October 17, 2014 – Fiber-optic communication is increasingly being recognized as a new necessity of urban life, with momentum for cities to obtain Gigabit Networks enabled by fiber is growing every week.
On Monday, October 20, a new group of cities — called Next Century Cities — launches a “city-to-city collaboration that supports community leaders across the country as they seek to ensure that all have access to fast, affordable and reliable internet.”
The event is being launched in Santa Monica, Calif., with officials representing more than 30 cities, including Chattanooga, Tennessee; Kansas City, Missouri; Lafayette, Louisiana; Raleigh, North Carolina, and Santa Monica.
I’ll be at the event in Santa Monica, and hope to provide readers of Broadband Breakfast with an update soon after the event, plus live-streaming via http://twitter.com/broadbandcensus. The event, which begins at 12:30 p.m. ET/9:30 a.m. PT, is also being webcast at http://bit.ly/next-century-cities
In an announcement about the event, Next Century Cities Executive Director Deb Socia said: “Our event will bring together mayors from communities across the country, as well as successful technologists who have helped to implement and run some of the nation’s most impressive broadband networks. We’re proud to host mayors and leaders from across the country for a series of thought-provoking discussions about how high-quality broadband internet has begun to empower American communities.”
Participating in a panel discussion with mayors and city leaders will be Susan Crawford, visiting professor at Harvard Law School, and former special assistant to the Obama Administration for science and technology policy.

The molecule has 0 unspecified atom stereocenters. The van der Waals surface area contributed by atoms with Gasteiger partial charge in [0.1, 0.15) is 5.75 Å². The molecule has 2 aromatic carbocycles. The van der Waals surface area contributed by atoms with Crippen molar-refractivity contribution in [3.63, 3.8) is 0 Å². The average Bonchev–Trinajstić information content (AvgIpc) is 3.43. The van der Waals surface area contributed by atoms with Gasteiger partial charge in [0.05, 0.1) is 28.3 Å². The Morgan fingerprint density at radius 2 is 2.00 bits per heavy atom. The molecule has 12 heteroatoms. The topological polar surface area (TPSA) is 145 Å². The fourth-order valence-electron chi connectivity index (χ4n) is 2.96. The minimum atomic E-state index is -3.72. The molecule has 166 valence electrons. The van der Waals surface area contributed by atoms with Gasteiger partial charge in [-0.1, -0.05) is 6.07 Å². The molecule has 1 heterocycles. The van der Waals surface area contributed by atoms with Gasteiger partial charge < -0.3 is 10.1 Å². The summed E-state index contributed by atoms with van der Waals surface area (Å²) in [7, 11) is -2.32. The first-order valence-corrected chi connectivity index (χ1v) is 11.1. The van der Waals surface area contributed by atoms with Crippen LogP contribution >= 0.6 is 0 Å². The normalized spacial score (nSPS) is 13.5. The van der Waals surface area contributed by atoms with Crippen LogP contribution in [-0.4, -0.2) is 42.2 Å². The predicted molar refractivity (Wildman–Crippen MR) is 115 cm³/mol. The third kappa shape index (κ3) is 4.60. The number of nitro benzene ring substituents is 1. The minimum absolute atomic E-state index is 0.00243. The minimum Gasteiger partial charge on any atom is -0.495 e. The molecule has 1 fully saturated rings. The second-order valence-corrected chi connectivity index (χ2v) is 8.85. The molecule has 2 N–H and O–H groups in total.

Other cities participating in the event include Ammon, Idaho; Boston, Massachusetts; Portland, Oregon; Mount Vernon, Washington; and Wilson, North Carolina.
As was reported in a recent piece on BroadbandBreakfast.com, about Susan Crawford:
“Crawford, a leading architect of the Obama administration’s aggressive efforts to stimulate the growth of high-speed internet networks, has been one of the nation’s leading visionaries for the power of fiber-optic communication. Of all available internet technologies, fiber is unparalleled in its ability to offer resilient ultra-high speed broadband connections.
“Crawford’s latest book, The Responsive City: Engaging Cities Through Data-Smart Governance, tracks the role that fiber now plays in the democratic relationships on a civic level. Such technologies that enable greater transparency and problem solving by public officials and residents, the book co-authored with Stephen Goldsmith builds a case for deeper urban interconnectedness through broadband technologies.”
Drew Clark is the Chairman of the Broadband Breakfast Club, the premier Washington forum advancing the conversation around broadband technology and internet policy. He tracks the development of Gigabit Networks, broadband usage, the universal service fund and wireless policy @BroadbandCensus. He is also Of Counsel with the firm of Kirton McConkie, based in Salt City City, Utah. You can find him on LinkedIN, Google+ and Twitter. The articles and posts on BroadbandBreakfast.com and affiliated social media are not legal advice or legal services, do not constitute the creation of an attorney-client privilege, and represent the views of their respective authors. Clark brings experts and practitioners together to advance the benefits provided by broadband: job creation, telemedicine, online learning, public safety, energy, transportation and eGovernment.